Seafood trail hopes to tap economic benefit from Gullah corridor – Coastal Observer


Seafood trail hopes to tap economic benefit from Gullah corridor

Andrea Johnson, owner of Aunny’s restaurant on Front Street, sees potential in the trail.

A local initiative is working to preserve the heritage and culture of the Gullah Geechee people in Georgetown, while also tapping into a potentially billion-dollar tourism industry.

Marilyn Hemingway, the founder and president of the Gullah Geechee Chamber of Commerce, is leading a project known as the Gullah Geechee Seafood Trail.

Hemingway said the trail is an infrastructure that will be put in place to help the promotion and development of African American and Gullah Geechee businesses and communities.  

A 2020 report conducted for the federal Gullah Geechee Cultural Heritage Corridor put the potential economic benefit of tourism in communities at $34 billion. 

“One percent of 34 billion is $34 million, so we don’t even have to get 100 percent,” Hemingway said. “We have to put an infrastructure in place and that infrastructure means the Gullah Geechee Seafood Trail needs to be a part of this.”

Hemingway led a kickoff for the trail in Georgetown last week.

“The Gullah Geechee Seafood Trail has a foodway and website, so we want people from around the world to come to the Gullah Geechee Heritage Corridor,” Hemingway said. “Putting heads in beds and foot traffic through doors.” 

The corridor is a federally recognized National Heritage area, containing parts of North Carolina, South Carolina, Georgia and Florida. Gullah Geechee is used to describe a group of people who are the direct descendants of enslaved individuals from West and Central Africa. 

Georgetown was one of the top cultivators of rice due to the labor of enslaved Africans. 

Starting in Georgetown, the trail will make its way along the coast of South Carolina until year two, when the trail will begin making its way to other parts of the Corridor.

The Gullah Geechee Seafood Trail has people in the community excited for its potential. 

“It’s just a heritage that we just don’t want to die and get lost by the wayside, and so we’re going to do all we can to keep it alive,” said Andrea Johnson, owner of Aunny’s Country Kitchen on Front Street in Georgetown.

Johnson was one of four restaurants at the event, and she prepared shrimp and grits. She said the trail would help sustain the economy of Georgetown by providing word-of-mouth promotion of the restaurants. 

Zenobia Harper, a partner and collaborator on the trail, is looking forward to what the initiative can do for the Gullah Geechee people of Georgetown and connecting all states and cities of the corridor together.

“I am hopeful that it would help to number one: raise awareness about Georgetown’s contributions to the culture, who we are, so that we’re not always thought of as an appendage to Charleston or other places,” Harper said. “We have our own unique history, and so I hope that it raises awareness about that on a national scale.”

Several phases of the trail are underway. The first event was held in Charleston, with the second in Georgetown. The next installment will be in Beaufort later this year. Focus groups on the interest in Gullah Geechee cuisine and businesses will continue around the state.

Hemingway said the time to expand business knowledge within the Gullah Geechee community is now, as she receives calls from around the world, inquiring about Gullah Geechee culture and business opportunities.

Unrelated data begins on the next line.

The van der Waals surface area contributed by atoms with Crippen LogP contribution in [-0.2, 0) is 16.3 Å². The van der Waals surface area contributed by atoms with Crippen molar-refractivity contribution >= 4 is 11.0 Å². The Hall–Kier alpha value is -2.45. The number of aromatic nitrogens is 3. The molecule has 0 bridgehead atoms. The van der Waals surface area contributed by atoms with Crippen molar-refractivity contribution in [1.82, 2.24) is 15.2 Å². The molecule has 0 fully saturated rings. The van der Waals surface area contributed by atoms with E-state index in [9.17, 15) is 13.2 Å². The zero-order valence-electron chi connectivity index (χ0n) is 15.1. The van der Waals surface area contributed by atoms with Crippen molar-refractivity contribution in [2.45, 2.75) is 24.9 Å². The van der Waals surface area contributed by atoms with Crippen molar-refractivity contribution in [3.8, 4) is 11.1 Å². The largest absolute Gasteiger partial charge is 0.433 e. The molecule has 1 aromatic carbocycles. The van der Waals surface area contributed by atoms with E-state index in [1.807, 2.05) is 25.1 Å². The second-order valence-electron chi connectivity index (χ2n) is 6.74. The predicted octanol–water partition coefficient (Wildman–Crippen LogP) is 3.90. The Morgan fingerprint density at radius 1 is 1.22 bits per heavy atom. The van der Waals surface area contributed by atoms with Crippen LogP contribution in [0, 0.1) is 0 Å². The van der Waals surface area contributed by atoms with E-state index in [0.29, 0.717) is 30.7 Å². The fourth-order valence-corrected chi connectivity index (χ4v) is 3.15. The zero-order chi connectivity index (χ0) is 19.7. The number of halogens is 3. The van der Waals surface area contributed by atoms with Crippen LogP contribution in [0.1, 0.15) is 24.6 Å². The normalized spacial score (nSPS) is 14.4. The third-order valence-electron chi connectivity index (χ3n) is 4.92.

The S.C. Sea Grant Consortium helped Hemingway receive a two-year grant from the National Oceanic and Atmospheric Administration for $283,000. 

Hemingway said year one is the research and development phase of the trail, providing entrepreneurship and business classes, data collection and kick-off events. Year two, 2023, is when a website and the trail will be fully operational.

Hemingway works to expand environmental knowledge around the Gullah Geechee heritage as well.

“We cannot do any of this if we do not nurture the environment,” Hemingway said. “Our ancestors were brought here because they knew how to control the water and manage the land. And if we don’t get that together, all of this is for nothing.” 

Hemingway has partnered with Coastal Carolina University, the Consortium, Gullah Geechee Nation and other local entities to help with her environmental goals. 

Marvin Neal, president of the Georgetown chapter of the  NAACP and member of the Gullah Geechee Energy and Environmental Conference,  said he is working closely with the Gullah Geechee Chamber of Commerce to help instill environmental literacy in Georgetown through the seafood trail. 

Neal said not having proper recyclable stations for restaurants, makes environmental education very important. 

“It just goes into the trash,” Neal said. “You can’t dispose of plastic like that, you have to recycle it. These are some of the things we’re working on.”

Marquetta Goodwine, leader of the Gullah Geechee Nation who is known as Queen Quet, is also partnering with the initiative to instill solar panel and aqua ponding knowledge in the Gullah Geechee community. 

The goal is to provide more sustainable housing options, especially for older homes that have “stood the test of time.”



Georgetown County Board of Education: First and third Tuesdays, 5:30 p.m., Beck Education Center. For details, go to Georgetown County Council: Second and fourth Tuesdays, 5:30 p.m., Council Chambers, 129 Screven St., Georgetown. For details, go to Pawleys Island Town Council: Second Mondays, 5 p.m. Town Hall, 323 Myrtle Ave. For details, go to   , .